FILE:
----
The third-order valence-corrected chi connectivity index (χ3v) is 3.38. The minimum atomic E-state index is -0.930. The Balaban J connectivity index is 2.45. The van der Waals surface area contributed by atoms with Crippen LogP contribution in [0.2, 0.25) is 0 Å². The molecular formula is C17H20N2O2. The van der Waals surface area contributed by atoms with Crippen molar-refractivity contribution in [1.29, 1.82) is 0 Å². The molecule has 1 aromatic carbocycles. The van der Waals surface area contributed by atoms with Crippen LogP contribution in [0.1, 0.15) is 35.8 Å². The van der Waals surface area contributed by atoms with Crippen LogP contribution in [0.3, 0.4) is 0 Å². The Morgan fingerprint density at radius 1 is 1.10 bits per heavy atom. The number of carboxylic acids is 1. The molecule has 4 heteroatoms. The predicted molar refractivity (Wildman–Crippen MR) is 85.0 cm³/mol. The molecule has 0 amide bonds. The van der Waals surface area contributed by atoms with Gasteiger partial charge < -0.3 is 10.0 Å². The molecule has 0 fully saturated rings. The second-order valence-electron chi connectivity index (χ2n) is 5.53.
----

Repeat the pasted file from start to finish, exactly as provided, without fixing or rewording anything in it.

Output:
The third-order valence-corrected chi connectivity index (χ3v) is 3.38. The minimum atomic E-state index is -0.930. The Balaban J connectivity index is 2.45. The van der Waals surface area contributed by atoms with Crippen LogP contribution in [0.2, 0.25) is 0 Å². The molecular formula is C17H20N2O2. The van der Waals surface area contributed by atoms with Crippen molar-refractivity contribution in [1.29, 1.82) is 0 Å². The molecule has 1 aromatic carbocycles. The van der Waals surface area contributed by atoms with Crippen LogP contribution in [0.1, 0.15) is 35.8 Å². The van der Waals surface area contributed by atoms with Crippen LogP contribution in [0.3, 0.4) is 0 Å². The Morgan fingerprint density at radius 1 is 1.10 bits per heavy atom. The number of carboxylic acids is 1. The molecule has 4 heteroatoms. The predicted molar refractivity (Wildman–Crippen MR) is 85.0 cm³/mol. The molecule has 0 amide bonds. The van der Waals surface area contributed by atoms with Gasteiger partial charge < -0.3 is 10.0 Å². The molecule has 0 fully saturated rings. The second-order valence-electron chi connectivity index (χ2n) is 5.53.